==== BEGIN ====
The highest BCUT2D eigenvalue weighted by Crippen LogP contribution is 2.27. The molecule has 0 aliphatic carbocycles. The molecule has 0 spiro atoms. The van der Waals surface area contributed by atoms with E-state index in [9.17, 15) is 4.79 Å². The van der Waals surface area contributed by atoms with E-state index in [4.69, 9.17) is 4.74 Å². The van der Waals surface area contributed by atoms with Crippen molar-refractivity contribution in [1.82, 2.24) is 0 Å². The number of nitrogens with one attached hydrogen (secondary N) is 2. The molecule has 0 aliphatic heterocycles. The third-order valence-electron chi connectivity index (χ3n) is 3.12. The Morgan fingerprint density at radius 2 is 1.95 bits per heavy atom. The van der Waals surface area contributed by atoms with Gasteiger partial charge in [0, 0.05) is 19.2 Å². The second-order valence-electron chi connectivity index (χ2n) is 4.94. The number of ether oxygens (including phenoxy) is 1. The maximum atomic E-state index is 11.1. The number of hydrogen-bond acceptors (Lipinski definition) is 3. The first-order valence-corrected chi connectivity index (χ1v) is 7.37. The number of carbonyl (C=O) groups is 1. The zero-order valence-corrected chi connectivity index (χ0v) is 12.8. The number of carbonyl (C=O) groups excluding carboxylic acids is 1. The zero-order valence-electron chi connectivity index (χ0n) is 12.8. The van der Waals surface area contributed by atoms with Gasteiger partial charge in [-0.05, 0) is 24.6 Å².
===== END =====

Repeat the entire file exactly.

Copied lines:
The highest BCUT2D eigenvalue weighted by Crippen LogP contribution is 2.27. The molecule has 0 aliphatic carbocycles. The molecule has 0 spiro atoms. The van der Waals surface area contributed by atoms with E-state index in [9.17, 15) is 4.79 Å². The van der Waals surface area contributed by atoms with E-state index in [4.69, 9.17) is 4.74 Å². The van der Waals surface area contributed by atoms with Crippen molar-refractivity contribution in [1.82, 2.24) is 0 Å². The number of nitrogens with one attached hydrogen (secondary N) is 2. The molecule has 0 aliphatic heterocycles. The third-order valence-electron chi connectivity index (χ3n) is 3.12. The Morgan fingerprint density at radius 2 is 1.95 bits per heavy atom. The van der Waals surface area contributed by atoms with Gasteiger partial charge in [0, 0.05) is 19.2 Å². The second-order valence-electron chi connectivity index (χ2n) is 4.94. The number of ether oxygens (including phenoxy) is 1. The maximum atomic E-state index is 11.1. The number of hydrogen-bond acceptors (Lipinski definition) is 3. The first-order valence-corrected chi connectivity index (χ1v) is 7.37. The number of carbonyl (C=O) groups is 1. The zero-order valence-corrected chi connectivity index (χ0v) is 12.8. The number of carbonyl (C=O) groups excluding carboxylic acids is 1. The zero-order valence-electron chi connectivity index (χ0n) is 12.8. The van der Waals surface area contributed by atoms with Gasteiger partial charge in [-0.05, 0) is 24.6 Å².